Trish? That's Trish McEvoy, New York's celebrated queen of make-up. You may not have heard of her, but word has it that the likes of Sharon Stone and Trudie Styler wouldn't lift so much as a brow brush without consulting her first. And now, worryingly, it looks as though I, too, may be hooked.
Only this morning I thought I had my beauty routine down to a fine art. The combination of time (none) plus technique (minimal) and tools (ropey), amounts to a sketchy approximation of what I like to think of as a carelessly casual, natural look. It's managed to stay just this side of fashionably acceptable ever since, well, school really. And that was 25 years ago. Anyway, I thought I knew what suited me. That was before meeting Trish McEvoy. I now know better.
Despite jet lag that required regular doses of caffeine, Ms McEvoy was nothing if not perky before her first workshop sitting in front of wary beauty editors (and me). A slight, but curvy, vision in black leather and with wide-awake eyes (think Victoria Principal meets Mary Tyler Moore) she beamed happily at us. I waited for a fresh-faced, blank-canvas model to appear. Nothing in the invitation prepared me for the next bit. We were sent, cleansers and tissues in hand, to the ladies' loo and ordered to remove our make-up. Even a reborn country girl like me balked at exposing all to a roomful of strangers. We mutely obeyed, with just a hint of protest. "American women would have been screaming at me by now," Trish observed. I was screaming inside.
Indeed, she must have found us a strangely low-key bunch compared to her Stateside audiences. As the lesson got under way, little cries of delight from Trish and her two lovely assistants - "See how pretty!" - were met with rather more subdued noises of polite agreement. But, just as she said we would, we gradually warmed to her theme - make-up should be fun, not scary - and the notion of bringing order into a vanity case of confusion. And as more and more very girly paraphernalia heaped up in front of us, it was beginning to look quite exciting.
Encased in a glossy black "planner" was the "make-up wardrobing system" that looked like a Filofax and promised to "take the guesswork out of cosmetics" (and, presumably, render all previous purchases redundant). Like a patient mother with a surly teenager, she took us step-by-step through the routine and techniques which she taught herself and which have made her name. I wondered if this was teaching beauty editors to suck eggs and checked furtively for signs of boredom. Trish, too, was prepared for impatience - "No, wait, watch me first," she chided as we were ready to put brush to lid. "Let me show you how to hold the mirror. [So we looked down into it, rather than at it.] There now, how much better is that?" Actually, oddly enough, much better. Fancy not thinking of it before.
More little tricks cropped up as we turned the pages of our planners. How to hold a liner brush ("elbow in"), best way for a subtle lip-line ("all a matter of pressure"). The usually super-proficient beauty editors were soon oohing and aahing for real.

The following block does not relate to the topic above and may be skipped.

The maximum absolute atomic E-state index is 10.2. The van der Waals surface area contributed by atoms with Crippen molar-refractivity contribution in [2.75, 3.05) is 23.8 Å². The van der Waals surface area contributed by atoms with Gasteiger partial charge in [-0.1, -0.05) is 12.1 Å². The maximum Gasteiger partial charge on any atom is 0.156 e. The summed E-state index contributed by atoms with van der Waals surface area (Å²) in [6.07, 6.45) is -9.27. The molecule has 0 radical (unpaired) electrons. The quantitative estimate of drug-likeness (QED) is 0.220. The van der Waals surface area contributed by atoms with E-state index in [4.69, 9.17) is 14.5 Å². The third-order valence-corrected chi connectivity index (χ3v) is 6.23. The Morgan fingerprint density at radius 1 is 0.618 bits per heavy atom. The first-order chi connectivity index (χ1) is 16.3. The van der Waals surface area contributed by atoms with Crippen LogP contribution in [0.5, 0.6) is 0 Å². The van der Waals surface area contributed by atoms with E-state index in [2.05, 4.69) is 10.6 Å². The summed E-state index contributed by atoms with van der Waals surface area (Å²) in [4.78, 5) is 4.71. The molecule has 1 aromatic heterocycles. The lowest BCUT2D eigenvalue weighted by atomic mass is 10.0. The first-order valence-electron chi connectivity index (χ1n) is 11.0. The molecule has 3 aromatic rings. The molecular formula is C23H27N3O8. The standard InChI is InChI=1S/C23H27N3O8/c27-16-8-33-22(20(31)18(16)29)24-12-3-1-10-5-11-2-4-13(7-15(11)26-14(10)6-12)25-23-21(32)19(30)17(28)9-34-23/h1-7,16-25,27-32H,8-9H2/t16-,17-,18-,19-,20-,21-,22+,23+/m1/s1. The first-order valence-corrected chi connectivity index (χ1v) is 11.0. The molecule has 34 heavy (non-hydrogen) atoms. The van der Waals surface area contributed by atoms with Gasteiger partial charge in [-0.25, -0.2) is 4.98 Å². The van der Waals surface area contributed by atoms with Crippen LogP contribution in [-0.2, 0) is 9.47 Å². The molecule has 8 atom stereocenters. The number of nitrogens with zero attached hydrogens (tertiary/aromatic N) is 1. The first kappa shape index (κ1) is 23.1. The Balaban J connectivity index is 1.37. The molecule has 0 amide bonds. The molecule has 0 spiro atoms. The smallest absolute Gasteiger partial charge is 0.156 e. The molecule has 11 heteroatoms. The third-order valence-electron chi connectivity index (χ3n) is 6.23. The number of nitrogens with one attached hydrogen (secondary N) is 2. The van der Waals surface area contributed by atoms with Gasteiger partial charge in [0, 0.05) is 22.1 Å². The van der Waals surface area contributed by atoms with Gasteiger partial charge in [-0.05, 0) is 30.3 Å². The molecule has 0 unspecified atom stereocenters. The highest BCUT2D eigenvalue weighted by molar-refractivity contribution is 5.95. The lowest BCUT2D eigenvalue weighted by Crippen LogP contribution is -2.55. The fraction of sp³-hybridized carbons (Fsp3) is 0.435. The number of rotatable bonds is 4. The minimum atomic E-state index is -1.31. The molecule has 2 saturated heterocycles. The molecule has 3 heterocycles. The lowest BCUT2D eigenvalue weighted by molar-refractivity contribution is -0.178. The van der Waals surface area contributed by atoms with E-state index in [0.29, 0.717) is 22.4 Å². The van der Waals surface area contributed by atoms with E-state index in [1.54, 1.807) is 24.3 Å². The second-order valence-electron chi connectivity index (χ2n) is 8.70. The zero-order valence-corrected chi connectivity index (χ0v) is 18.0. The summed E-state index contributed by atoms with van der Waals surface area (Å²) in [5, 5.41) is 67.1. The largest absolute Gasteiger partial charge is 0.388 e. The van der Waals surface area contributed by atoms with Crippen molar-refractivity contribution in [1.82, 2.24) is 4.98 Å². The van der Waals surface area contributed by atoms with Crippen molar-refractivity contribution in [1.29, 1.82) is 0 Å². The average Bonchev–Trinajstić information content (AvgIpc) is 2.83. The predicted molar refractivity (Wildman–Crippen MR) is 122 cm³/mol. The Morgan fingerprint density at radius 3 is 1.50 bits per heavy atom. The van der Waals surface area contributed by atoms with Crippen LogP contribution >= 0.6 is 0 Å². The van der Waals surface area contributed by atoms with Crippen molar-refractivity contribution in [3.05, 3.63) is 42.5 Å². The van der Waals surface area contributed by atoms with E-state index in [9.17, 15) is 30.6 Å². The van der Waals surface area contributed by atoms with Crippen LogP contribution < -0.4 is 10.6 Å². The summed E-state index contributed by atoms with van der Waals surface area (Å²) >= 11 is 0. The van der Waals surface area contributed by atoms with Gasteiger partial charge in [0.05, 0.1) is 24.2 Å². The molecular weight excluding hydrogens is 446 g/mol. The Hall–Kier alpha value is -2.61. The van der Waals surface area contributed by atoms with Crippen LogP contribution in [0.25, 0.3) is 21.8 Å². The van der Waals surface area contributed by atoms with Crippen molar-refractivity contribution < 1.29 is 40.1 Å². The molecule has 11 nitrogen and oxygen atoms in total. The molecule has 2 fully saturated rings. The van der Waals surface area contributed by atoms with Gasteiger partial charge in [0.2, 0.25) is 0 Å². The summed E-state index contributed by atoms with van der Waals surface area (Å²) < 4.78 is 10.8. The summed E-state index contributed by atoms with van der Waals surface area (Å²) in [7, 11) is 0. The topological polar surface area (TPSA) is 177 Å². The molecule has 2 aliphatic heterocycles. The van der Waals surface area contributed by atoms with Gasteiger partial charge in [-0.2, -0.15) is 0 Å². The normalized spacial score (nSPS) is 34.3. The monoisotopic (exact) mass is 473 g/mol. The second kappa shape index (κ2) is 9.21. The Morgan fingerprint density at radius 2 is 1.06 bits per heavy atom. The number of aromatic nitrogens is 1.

But any potential customers, especially those with set ideas, should beware. Trish can be brutal. Her system may be all about choices (customer lifestyle is assessed before oily centre panels and lack of bone structure) but she revels in debunking long-held beliefs. When asked if we preferred a matt or a shiny look we all, predictably, rejected the Saturday Night Fever effect. No matter, she had us all dipping into a shiny compact anyway. I decided it was all a matter of semantics - for "shiny" read "healthy", and for "bronzed" think "lightly sun-kissed", not George Hamilton.
Not only are American women more excitable than us, they apparently apply more make-up than we do, and despite the fact that Trish and her assistants looked ready, in my opinion, for a night out on the town at 11am, she had correctly assessed us as natural girls. And by the end of the session, we were a hooked bunch of converts who knew (temporarily, at least) how to do it properly.
The only problem was, we'd been at it for an hour. Who has that kind of time in the morning? I mentally pictured pigs, peacocks, cats, hens and husband tutting impatiently, their breakfasts forgotten. To say nothing of the 7.55am to Liverpool Street leaving without me. "Does it always take this long? Can I miss anything out?" I whined. No and yes. Apparently the whole job, with a bit of practice, can be done in 10, even five minutes (though that's still three minutes longer than my current routine). And you can skip bits, though never eyelid base, lipstick or eye-liner. Heaven forbid.
And if you're worried about organisation overload, what with your personal organiser, customised colour counselling manual and feng shui guide, don't be. The "planner", stuffed with brushes, puffs, sponges and colours, is intended to be your make-up drawer; there are at least two smaller, handy handbag wallets for daytime "essentials". Trish has thought of everything. And should it all sound just a little too regimented, don't worry. "The spontaneity," says Trish, "is in the application. I just want to make make-up easier. It should be fun - like a pyjama party."n
Large leather planner, pounds 31; each empty "page" for make-up costs pounds 8, and products start from pounds 11 (for a lipstick). The Trish McEvoy counter opens on 18 August, exclusively at Harvey Nichols, Knightsbridge, London SW1. All staff are trained by Trish McEvoy and her team to offer advice on colour, application and products, which together comprise the "wardrobing system" for the face.Reuse content